Daytime Curfew Update
Case: Los Angeles v. D.B.
Once again, homeschoolers across the country are facing the threat of daytime curfews. Since the beginning of 2007, city councils in California, Missouri, New Jersey, Ohio, and Texas have considered such curfews.
Daytime curfews are unnecessary for good order. They are often touted as a way to reduce truancy and juvenile crime, but there is little or no evidence to support this. The impact on law-abiding youth, however, is undisputed: Restricting a young person’s freedom to move about during the day creates an atmosphere of fear reminiscent of totalitarian states, and often leads to harassment of homeschoolers. Homeschooled youth have the most to lose, since they have the most flexible daytime schedules.
The problem is more than hypothetical. Earlier this spring, a 13-year-old homeschooled boy in Los Angeles received a citation while riding his bike between his home and his grandmother’s house a mile away. Even though the boy told the police officer that his school was not in session—which the officer confirmed by calling the mother—the officer packed the boy and his bike into his cruiser, drove him to his grandmother’s house, told him he couldn’t be on the street until 1:30 p.m., and gave him a ticket.
While the case was dismissed by the judge, Home School Legal Defense Association does not believe that homeschooled children should be considered guilty
until proven innocent. If you have information about a town, borough, or other
government body proposing a daytime
curfew, please contact HSLDA’s legal department immediately.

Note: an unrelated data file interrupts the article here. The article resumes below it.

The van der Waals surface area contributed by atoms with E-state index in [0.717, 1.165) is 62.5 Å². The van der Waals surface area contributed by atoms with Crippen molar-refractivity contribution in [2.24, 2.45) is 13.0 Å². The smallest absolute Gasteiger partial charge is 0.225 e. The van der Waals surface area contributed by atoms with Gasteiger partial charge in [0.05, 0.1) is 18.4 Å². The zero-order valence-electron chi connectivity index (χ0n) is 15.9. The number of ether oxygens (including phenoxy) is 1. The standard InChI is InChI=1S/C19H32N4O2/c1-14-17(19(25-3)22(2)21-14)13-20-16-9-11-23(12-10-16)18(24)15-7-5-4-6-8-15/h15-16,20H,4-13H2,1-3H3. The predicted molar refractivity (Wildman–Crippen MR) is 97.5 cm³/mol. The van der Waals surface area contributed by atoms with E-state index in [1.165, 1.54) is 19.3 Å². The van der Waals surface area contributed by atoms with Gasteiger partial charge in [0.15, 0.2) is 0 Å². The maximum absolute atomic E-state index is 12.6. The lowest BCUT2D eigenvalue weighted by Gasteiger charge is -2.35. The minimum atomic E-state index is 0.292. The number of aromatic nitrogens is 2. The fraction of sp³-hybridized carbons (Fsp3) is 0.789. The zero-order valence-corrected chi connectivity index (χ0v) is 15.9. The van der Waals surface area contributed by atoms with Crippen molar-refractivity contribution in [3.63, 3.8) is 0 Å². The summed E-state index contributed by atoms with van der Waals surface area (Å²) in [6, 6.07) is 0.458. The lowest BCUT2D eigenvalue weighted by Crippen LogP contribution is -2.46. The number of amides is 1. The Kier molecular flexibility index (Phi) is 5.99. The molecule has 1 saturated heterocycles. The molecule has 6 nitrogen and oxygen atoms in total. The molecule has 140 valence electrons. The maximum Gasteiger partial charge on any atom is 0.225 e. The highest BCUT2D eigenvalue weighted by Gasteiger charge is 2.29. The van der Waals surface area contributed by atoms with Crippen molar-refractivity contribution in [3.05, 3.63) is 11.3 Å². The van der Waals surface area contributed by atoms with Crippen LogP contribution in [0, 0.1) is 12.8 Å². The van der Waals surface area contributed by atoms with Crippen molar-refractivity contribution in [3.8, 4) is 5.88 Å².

by Nicholas Bolzman
Forewarned is Forearmed
Case: B Family v. Social
As the homeschooling movement grows, an increasing number of families are running into difficulty receiving benefits for their homeschooled children from the Social Security Administration (SSA). HSLDA’s litigation department has handled numerous cases where the SSA does not recognize a homeschool and denies benefits. One such case is B Family v. Social Security Administration. An Alabama family homeschooling in full compliance with state law was told by local SSA officials that their daughters could not receive benefits because homeschooling was “illegal.” HSLDA has filed an appeal on the family’s behalf.
There are steps our members can take to help avoid receiving that initial rejection letter.
While HSLDA takes a neutral position on Social Security benefits, we realize that many of our members are assisted by such payments. Homeschooling your children has enough challenges without having to navigate the bureaucracy of the SSA. However, if your child is receiving survivor’s benefits, or if you are receiving disability benefits for your child, you may find yourself doing just that.
Once your child turns 18, survivor’s benefits and some disability benefits are terminated unless the child is a full-time student. If your child is receiving such benefits, you will be notified by letter approximately two months before his or her 18th birthday that the benefits are about to cease unless student status is granted. For students enrolled in a public or private school, such status is usually not difficult to demonstrate. For homeschooled children, however, the process can be a little trickier.